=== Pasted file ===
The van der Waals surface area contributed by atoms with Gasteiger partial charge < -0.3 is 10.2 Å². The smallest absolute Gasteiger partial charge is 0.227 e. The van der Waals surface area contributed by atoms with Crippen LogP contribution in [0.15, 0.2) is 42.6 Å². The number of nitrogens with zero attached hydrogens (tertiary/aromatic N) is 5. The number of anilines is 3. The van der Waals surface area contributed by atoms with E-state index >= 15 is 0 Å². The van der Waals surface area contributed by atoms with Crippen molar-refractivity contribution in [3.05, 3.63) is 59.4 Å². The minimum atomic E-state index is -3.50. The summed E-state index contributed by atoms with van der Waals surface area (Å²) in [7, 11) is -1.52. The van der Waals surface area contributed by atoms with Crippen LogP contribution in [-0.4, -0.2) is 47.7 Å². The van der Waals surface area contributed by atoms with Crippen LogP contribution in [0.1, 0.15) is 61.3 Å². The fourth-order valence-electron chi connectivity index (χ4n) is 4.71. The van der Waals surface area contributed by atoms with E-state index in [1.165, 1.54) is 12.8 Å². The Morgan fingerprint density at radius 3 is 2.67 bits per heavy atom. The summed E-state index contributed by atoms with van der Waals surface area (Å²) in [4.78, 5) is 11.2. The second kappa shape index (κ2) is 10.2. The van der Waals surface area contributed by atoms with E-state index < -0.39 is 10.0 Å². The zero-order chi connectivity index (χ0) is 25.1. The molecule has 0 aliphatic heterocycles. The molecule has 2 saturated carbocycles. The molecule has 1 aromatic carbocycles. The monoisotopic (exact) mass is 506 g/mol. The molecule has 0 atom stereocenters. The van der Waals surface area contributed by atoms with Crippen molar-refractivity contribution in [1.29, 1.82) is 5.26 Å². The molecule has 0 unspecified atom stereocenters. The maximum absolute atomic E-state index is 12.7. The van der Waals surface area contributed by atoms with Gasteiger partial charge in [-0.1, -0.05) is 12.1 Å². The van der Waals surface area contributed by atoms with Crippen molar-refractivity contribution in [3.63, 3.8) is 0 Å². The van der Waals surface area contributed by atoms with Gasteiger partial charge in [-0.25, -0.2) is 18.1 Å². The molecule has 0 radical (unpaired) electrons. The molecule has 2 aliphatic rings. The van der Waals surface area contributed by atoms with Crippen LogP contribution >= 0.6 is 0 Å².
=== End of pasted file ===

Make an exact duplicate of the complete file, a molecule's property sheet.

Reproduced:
The van der Waals surface area contributed by atoms with Gasteiger partial charge < -0.3 is 10.2 Å². The smallest absolute Gasteiger partial charge is 0.227 e. The van der Waals surface area contributed by atoms with Crippen LogP contribution in [0.15, 0.2) is 42.6 Å². The number of nitrogens with zero attached hydrogens (tertiary/aromatic N) is 5. The number of anilines is 3. The van der Waals surface area contributed by atoms with E-state index >= 15 is 0 Å². The van der Waals surface area contributed by atoms with Crippen molar-refractivity contribution in [3.05, 3.63) is 59.4 Å². The minimum atomic E-state index is -3.50. The summed E-state index contributed by atoms with van der Waals surface area (Å²) in [7, 11) is -1.52. The van der Waals surface area contributed by atoms with Crippen LogP contribution in [-0.4, -0.2) is 47.7 Å². The van der Waals surface area contributed by atoms with Crippen LogP contribution in [0.1, 0.15) is 61.3 Å². The fourth-order valence-electron chi connectivity index (χ4n) is 4.71. The van der Waals surface area contributed by atoms with E-state index in [1.165, 1.54) is 12.8 Å². The Morgan fingerprint density at radius 3 is 2.67 bits per heavy atom. The summed E-state index contributed by atoms with van der Waals surface area (Å²) in [4.78, 5) is 11.2. The second kappa shape index (κ2) is 10.2. The van der Waals surface area contributed by atoms with E-state index < -0.39 is 10.0 Å². The zero-order chi connectivity index (χ0) is 25.1. The molecule has 0 aliphatic heterocycles. The molecule has 2 saturated carbocycles. The molecule has 1 aromatic carbocycles. The monoisotopic (exact) mass is 506 g/mol. The molecule has 0 atom stereocenters. The van der Waals surface area contributed by atoms with Crippen molar-refractivity contribution in [1.29, 1.82) is 5.26 Å². The molecule has 0 unspecified atom stereocenters. The maximum absolute atomic E-state index is 12.7. The van der Waals surface area contributed by atoms with Gasteiger partial charge in [-0.1, -0.05) is 12.1 Å². The van der Waals surface area contributed by atoms with Crippen molar-refractivity contribution in [3.63, 3.8) is 0 Å². The van der Waals surface area contributed by atoms with Gasteiger partial charge in [-0.25, -0.2) is 18.1 Å². The molecule has 0 radical (unpaired) electrons. The molecule has 2 aliphatic rings. The van der Waals surface area contributed by atoms with Crippen LogP contribution >= 0.6 is 0 Å².